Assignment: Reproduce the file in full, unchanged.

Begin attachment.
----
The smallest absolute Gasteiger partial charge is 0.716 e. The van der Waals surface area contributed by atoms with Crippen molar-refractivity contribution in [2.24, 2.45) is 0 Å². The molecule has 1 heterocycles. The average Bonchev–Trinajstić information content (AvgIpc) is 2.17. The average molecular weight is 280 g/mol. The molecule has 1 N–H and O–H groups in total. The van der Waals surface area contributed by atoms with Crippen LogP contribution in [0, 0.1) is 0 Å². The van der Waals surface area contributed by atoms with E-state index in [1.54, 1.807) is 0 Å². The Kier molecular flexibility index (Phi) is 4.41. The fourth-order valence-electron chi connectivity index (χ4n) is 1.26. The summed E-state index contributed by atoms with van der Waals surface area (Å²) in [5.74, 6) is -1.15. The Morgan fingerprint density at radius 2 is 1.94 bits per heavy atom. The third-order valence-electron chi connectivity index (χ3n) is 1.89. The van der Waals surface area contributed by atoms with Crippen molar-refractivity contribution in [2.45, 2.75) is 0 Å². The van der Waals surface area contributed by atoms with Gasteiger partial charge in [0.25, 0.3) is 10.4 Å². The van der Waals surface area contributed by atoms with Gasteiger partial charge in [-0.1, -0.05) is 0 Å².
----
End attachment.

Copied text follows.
The smallest absolute Gasteiger partial charge is 0.716 e. The van der Waals surface area contributed by atoms with Crippen molar-refractivity contribution in [2.24, 2.45) is 0 Å². The molecule has 1 heterocycles. The average Bonchev–Trinajstić information content (AvgIpc) is 2.17. The average molecular weight is 280 g/mol. The molecule has 1 N–H and O–H groups in total. The van der Waals surface area contributed by atoms with Crippen LogP contribution in [0, 0.1) is 0 Å². The van der Waals surface area contributed by atoms with E-state index in [1.54, 1.807) is 0 Å². The Kier molecular flexibility index (Phi) is 4.41. The fourth-order valence-electron chi connectivity index (χ4n) is 1.26. The summed E-state index contributed by atoms with van der Waals surface area (Å²) in [5.74, 6) is -1.15. The Morgan fingerprint density at radius 2 is 1.94 bits per heavy atom. The third-order valence-electron chi connectivity index (χ3n) is 1.89. The van der Waals surface area contributed by atoms with Crippen molar-refractivity contribution in [2.45, 2.75) is 0 Å². The van der Waals surface area contributed by atoms with Gasteiger partial charge in [0.25, 0.3) is 10.4 Å². The van der Waals surface area contributed by atoms with Gasteiger partial charge in [-0.1, -0.05) is 0 Å².